ABS: Reggie & Ryssa is about a couple of teenage kids, twins, who know they are adopted, or maybe “in a foster home” is a better phrase, but they have a normal and good home life with their foster mother and brother. According to the terms of their fosterage, once they turn 13, they have to start spending summers with their relatives, whom they have never met.

They discover on the way to their ‘so-called’ summer camp, that they are members of a royal family, and that their family is from the world of Faery. They also discover that magic really does exist.

The whole book is about their struggles to re-adjust their ways of thinking, pull together with the members of their team, Team Phoenix, and compete against others for eventual leadership of Faery. They meet all kinds of new people and creatures, learn how to control magic and literally try to survive through the summer so they can go back to their “normal” life.

IV: That sounds great, very exciting.

ABS: I think it is very exciting.

IV: Sure, awesome. Okay, so now we know why you wrote it and what it’s about, but what was your inspiration, as an author, for writing this story? What really sparked inside of you to compel you to put the story down in tangible form?

ABS: The inspiration for Reggie & Ryssa came from a number of sources. I’ve always been fascinated with mythology of many different cultures, but having an Irish heritage, I have naturally been drawn to the various tales and stories of the faeries. I’ve also always been a huge fan of fantasy fiction, so to combine the two was a natural for me. Now the children part, I must admit, having teenage kids around the house in an open and caring environment, where they feel free to be “natural”, I have learned so much about the teenage culture of today. And it is a culture all its own. Combining the three great interests was almost as natural for me as breathing.

IV: That’s great. So what is it that makes Reggie & Ryssa unique? How is it different from the other fantasy books on the market?

ABS: I don’t know how to answer that, really. It’s a fun and engaging story that comes from the viewpoint of both a boy and a girl, and the different feelings and views of what is taking place around them from those perspectives, I guess.

Something I feel is unique about it is how I handled the writing of the book. I would write daily chapters in the morning and test them out on my kids and whatever friends happened to show up after school that day by reading out loud to them. If I could capture their interest, then I knew it was good. If I saw their attention was waning, I would draw them into conversation about what I had just read to them to find out where I’d lost them.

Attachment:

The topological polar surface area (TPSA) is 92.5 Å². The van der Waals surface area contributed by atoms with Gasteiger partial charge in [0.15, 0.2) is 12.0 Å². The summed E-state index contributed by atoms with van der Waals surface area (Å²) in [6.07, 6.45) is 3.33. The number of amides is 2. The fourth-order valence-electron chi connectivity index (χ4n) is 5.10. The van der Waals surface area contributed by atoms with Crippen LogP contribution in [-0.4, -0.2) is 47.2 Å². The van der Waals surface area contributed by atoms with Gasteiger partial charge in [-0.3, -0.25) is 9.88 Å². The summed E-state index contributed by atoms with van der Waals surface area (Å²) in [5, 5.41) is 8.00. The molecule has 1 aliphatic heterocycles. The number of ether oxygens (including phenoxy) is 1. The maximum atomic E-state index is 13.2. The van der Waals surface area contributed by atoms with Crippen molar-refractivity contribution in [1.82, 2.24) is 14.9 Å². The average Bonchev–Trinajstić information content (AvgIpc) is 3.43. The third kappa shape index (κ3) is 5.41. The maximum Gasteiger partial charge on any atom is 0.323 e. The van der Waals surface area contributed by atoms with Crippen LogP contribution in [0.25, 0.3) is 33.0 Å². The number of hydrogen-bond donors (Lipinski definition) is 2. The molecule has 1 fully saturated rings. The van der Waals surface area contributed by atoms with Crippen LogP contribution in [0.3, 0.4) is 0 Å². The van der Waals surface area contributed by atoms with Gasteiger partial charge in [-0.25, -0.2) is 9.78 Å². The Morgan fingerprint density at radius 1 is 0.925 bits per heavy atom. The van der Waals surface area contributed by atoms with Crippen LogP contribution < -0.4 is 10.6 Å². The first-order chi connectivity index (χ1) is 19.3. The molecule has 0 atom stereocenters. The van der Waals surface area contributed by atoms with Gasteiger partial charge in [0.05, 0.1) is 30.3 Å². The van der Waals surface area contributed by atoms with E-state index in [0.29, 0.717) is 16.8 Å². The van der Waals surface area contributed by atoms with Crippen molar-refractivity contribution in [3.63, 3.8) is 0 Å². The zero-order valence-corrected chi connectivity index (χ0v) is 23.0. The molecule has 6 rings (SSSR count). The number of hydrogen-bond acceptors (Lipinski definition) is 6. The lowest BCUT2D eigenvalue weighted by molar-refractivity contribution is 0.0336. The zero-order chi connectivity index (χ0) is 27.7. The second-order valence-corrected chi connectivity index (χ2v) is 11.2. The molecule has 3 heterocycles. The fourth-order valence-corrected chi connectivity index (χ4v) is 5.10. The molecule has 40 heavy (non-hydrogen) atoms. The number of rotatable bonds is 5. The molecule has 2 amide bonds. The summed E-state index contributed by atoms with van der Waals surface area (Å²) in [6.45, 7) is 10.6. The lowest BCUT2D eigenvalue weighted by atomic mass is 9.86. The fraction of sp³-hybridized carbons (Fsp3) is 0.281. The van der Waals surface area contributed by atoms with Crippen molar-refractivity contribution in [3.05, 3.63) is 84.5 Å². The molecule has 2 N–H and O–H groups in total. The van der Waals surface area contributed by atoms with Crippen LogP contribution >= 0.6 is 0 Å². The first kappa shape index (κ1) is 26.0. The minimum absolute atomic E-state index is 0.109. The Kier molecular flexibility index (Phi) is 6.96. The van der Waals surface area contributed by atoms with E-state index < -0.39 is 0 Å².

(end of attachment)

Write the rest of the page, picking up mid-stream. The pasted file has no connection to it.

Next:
The majority of the chapters I knew I had “right” when I would be reading about something that happened in the story and one of the kids would pipe up with a comment about it, which would be followed by me reading that comment almost word for word from the next paragraph or segment of the story. In other words, I had captured the essence of who they were and how they felt about things to a point that they were reflecting the exact sentiments of the characters I wrote about. I was always in awe when that happened.

IV: Yes, I can see that. Must have been pretty exciting when you realized you were hitting the mark with the teen groups.

ABS: It really was.

IV: Very good. Okay, so let’s move on and talk a little about the contests that Koboca Publishing is hosting with you for the kids. This makes quite a unique experience, bringing the children into the process of creating the world of Reggie & Ryssa. Why don’t you tell us a little bit about the contests and how all that got started? There seems to be a lot of focus being put on the contests. Why?

ABS: Because the books are for kids. I hope that adults will enjoy them too, but for me, it’s all about the kids. One of the things that I have seen come about with the new standardized testing in the school systems is that it has taken the joy of learning out of the kids and most of the teaching has become about the tests. That’s a tremendous amount of stress put on the kids and schools alike. Kids, as well as many teachers I have spoken to, dread the amount of time put into the new system of testing, because it takes away from a teachers chance to reach the kids and encourage a fun experience. Some have managed to get around it with various teaching methods, but not all of them.